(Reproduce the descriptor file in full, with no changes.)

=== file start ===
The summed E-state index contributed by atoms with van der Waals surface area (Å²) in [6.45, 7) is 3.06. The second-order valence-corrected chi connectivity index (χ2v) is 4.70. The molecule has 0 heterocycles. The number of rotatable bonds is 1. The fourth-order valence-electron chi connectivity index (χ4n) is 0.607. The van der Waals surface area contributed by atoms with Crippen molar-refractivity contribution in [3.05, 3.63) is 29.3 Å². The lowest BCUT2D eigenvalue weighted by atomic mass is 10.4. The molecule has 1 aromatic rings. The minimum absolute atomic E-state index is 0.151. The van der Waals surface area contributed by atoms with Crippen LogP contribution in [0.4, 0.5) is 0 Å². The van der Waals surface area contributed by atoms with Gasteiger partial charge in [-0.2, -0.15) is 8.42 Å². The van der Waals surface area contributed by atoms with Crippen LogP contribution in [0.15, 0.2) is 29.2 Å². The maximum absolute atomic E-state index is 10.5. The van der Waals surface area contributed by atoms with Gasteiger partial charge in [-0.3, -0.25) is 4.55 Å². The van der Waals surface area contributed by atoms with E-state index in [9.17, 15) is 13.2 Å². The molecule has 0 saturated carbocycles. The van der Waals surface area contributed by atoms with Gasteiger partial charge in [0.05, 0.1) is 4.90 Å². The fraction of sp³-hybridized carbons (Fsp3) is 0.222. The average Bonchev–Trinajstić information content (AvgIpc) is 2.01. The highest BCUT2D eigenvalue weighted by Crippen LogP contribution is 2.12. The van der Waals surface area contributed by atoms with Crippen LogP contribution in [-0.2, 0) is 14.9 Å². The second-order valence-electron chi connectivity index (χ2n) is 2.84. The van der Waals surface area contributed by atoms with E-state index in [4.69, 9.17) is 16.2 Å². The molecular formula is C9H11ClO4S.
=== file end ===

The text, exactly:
The summed E-state index contributed by atoms with van der Waals surface area (Å²) in [6.45, 7) is 3.06. The second-order valence-corrected chi connectivity index (χ2v) is 4.70. The molecule has 0 heterocycles. The number of rotatable bonds is 1. The fourth-order valence-electron chi connectivity index (χ4n) is 0.607. The van der Waals surface area contributed by atoms with Crippen molar-refractivity contribution in [3.05, 3.63) is 29.3 Å². The lowest BCUT2D eigenvalue weighted by atomic mass is 10.4. The molecule has 1 aromatic rings. The minimum absolute atomic E-state index is 0.151. The van der Waals surface area contributed by atoms with Crippen LogP contribution in [0.4, 0.5) is 0 Å². The van der Waals surface area contributed by atoms with Gasteiger partial charge in [-0.2, -0.15) is 8.42 Å². The van der Waals surface area contributed by atoms with Crippen LogP contribution in [0.15, 0.2) is 29.2 Å². The maximum absolute atomic E-state index is 10.5. The van der Waals surface area contributed by atoms with Gasteiger partial charge in [-0.3, -0.25) is 4.55 Å². The van der Waals surface area contributed by atoms with E-state index in [9.17, 15) is 13.2 Å². The molecule has 0 saturated carbocycles. The van der Waals surface area contributed by atoms with Gasteiger partial charge in [0.05, 0.1) is 4.90 Å². The fraction of sp³-hybridized carbons (Fsp3) is 0.222. The average Bonchev–Trinajstić information content (AvgIpc) is 2.01. The highest BCUT2D eigenvalue weighted by Crippen LogP contribution is 2.12. The van der Waals surface area contributed by atoms with Crippen LogP contribution in [-0.2, 0) is 14.9 Å². The second-order valence-electron chi connectivity index (χ2n) is 2.84. The van der Waals surface area contributed by atoms with E-state index in [4.69, 9.17) is 16.2 Å². The molecular formula is C9H11ClO4S.